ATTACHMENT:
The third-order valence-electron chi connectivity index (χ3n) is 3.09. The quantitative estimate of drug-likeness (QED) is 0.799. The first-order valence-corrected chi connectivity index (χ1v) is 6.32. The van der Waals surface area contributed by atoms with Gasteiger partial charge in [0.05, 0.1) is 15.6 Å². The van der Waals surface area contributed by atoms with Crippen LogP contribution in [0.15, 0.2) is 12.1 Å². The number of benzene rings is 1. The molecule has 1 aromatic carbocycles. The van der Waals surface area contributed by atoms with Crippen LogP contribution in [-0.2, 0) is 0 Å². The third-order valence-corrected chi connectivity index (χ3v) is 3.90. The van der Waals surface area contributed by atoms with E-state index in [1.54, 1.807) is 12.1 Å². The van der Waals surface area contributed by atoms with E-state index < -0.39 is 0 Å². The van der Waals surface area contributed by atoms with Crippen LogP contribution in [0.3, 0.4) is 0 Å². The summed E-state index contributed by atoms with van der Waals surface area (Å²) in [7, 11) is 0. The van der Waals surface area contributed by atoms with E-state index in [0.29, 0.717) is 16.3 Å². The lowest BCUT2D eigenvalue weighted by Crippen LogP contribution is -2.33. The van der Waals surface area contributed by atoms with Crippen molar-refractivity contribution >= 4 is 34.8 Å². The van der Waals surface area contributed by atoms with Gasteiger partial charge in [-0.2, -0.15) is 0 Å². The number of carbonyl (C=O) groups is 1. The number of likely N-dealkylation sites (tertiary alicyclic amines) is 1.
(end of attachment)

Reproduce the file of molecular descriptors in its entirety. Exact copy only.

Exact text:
The third-order valence-electron chi connectivity index (χ3n) is 3.09. The quantitative estimate of drug-likeness (QED) is 0.799. The first-order valence-corrected chi connectivity index (χ1v) is 6.32. The van der Waals surface area contributed by atoms with Gasteiger partial charge in [0.05, 0.1) is 15.6 Å². The van der Waals surface area contributed by atoms with Crippen LogP contribution in [0.15, 0.2) is 12.1 Å². The number of benzene rings is 1. The molecule has 1 aromatic carbocycles. The van der Waals surface area contributed by atoms with Crippen LogP contribution in [-0.2, 0) is 0 Å². The third-order valence-corrected chi connectivity index (χ3v) is 3.90. The van der Waals surface area contributed by atoms with E-state index in [1.54, 1.807) is 12.1 Å². The van der Waals surface area contributed by atoms with E-state index < -0.39 is 0 Å². The van der Waals surface area contributed by atoms with Crippen LogP contribution in [0.3, 0.4) is 0 Å². The summed E-state index contributed by atoms with van der Waals surface area (Å²) in [7, 11) is 0. The van der Waals surface area contributed by atoms with E-state index in [0.29, 0.717) is 16.3 Å². The lowest BCUT2D eigenvalue weighted by Crippen LogP contribution is -2.33. The van der Waals surface area contributed by atoms with Crippen molar-refractivity contribution >= 4 is 34.8 Å². The van der Waals surface area contributed by atoms with Gasteiger partial charge in [-0.2, -0.15) is 0 Å². The number of carbonyl (C=O) groups is 1. The number of likely N-dealkylation sites (tertiary alicyclic amines) is 1.